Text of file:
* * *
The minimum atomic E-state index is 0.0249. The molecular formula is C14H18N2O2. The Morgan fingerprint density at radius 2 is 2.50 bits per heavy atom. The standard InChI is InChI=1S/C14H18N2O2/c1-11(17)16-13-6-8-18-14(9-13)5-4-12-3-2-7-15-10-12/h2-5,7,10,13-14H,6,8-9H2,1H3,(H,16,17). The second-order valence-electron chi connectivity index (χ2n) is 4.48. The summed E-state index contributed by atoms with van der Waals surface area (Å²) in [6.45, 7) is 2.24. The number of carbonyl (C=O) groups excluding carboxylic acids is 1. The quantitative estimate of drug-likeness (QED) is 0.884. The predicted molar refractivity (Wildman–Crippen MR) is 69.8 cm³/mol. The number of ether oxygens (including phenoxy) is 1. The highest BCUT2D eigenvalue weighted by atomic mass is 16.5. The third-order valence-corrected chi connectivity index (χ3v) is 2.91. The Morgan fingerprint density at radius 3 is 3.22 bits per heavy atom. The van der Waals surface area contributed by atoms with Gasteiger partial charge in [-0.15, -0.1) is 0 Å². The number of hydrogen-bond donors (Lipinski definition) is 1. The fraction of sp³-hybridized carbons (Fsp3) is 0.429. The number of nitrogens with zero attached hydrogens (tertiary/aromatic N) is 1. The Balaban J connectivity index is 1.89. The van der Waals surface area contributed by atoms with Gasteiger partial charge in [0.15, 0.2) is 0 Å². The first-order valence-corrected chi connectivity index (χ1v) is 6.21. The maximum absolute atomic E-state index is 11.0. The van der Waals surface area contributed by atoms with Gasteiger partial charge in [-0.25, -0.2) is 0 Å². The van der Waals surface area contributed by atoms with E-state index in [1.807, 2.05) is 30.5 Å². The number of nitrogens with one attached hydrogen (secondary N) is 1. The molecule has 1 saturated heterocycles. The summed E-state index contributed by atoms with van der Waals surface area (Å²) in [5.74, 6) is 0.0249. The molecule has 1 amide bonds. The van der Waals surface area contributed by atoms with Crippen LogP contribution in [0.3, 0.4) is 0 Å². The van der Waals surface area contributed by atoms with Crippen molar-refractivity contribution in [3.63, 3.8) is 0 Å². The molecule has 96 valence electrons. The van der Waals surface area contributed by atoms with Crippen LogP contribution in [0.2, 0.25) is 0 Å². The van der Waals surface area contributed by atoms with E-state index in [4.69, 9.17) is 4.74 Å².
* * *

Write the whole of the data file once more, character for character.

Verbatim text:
The minimum atomic E-state index is 0.0249. The molecular formula is C14H18N2O2. The Morgan fingerprint density at radius 2 is 2.50 bits per heavy atom. The standard InChI is InChI=1S/C14H18N2O2/c1-11(17)16-13-6-8-18-14(9-13)5-4-12-3-2-7-15-10-12/h2-5,7,10,13-14H,6,8-9H2,1H3,(H,16,17). The second-order valence-electron chi connectivity index (χ2n) is 4.48. The summed E-state index contributed by atoms with van der Waals surface area (Å²) in [6.45, 7) is 2.24. The number of carbonyl (C=O) groups excluding carboxylic acids is 1. The quantitative estimate of drug-likeness (QED) is 0.884. The predicted molar refractivity (Wildman–Crippen MR) is 69.8 cm³/mol. The number of ether oxygens (including phenoxy) is 1. The highest BCUT2D eigenvalue weighted by atomic mass is 16.5. The third-order valence-corrected chi connectivity index (χ3v) is 2.91. The Morgan fingerprint density at radius 3 is 3.22 bits per heavy atom. The van der Waals surface area contributed by atoms with Gasteiger partial charge in [-0.15, -0.1) is 0 Å². The number of hydrogen-bond donors (Lipinski definition) is 1. The fraction of sp³-hybridized carbons (Fsp3) is 0.429. The number of nitrogens with zero attached hydrogens (tertiary/aromatic N) is 1. The Balaban J connectivity index is 1.89. The van der Waals surface area contributed by atoms with Gasteiger partial charge in [0.15, 0.2) is 0 Å². The first-order valence-corrected chi connectivity index (χ1v) is 6.21. The maximum absolute atomic E-state index is 11.0. The van der Waals surface area contributed by atoms with Gasteiger partial charge in [-0.25, -0.2) is 0 Å². The van der Waals surface area contributed by atoms with E-state index in [1.807, 2.05) is 30.5 Å². The number of nitrogens with one attached hydrogen (secondary N) is 1. The molecule has 1 saturated heterocycles. The summed E-state index contributed by atoms with van der Waals surface area (Å²) in [5.74, 6) is 0.0249. The molecule has 1 amide bonds. The van der Waals surface area contributed by atoms with Crippen LogP contribution in [0.3, 0.4) is 0 Å². The van der Waals surface area contributed by atoms with Crippen molar-refractivity contribution in [3.63, 3.8) is 0 Å². The molecule has 96 valence electrons. The van der Waals surface area contributed by atoms with Crippen LogP contribution in [0.2, 0.25) is 0 Å². The van der Waals surface area contributed by atoms with E-state index in [4.69, 9.17) is 4.74 Å².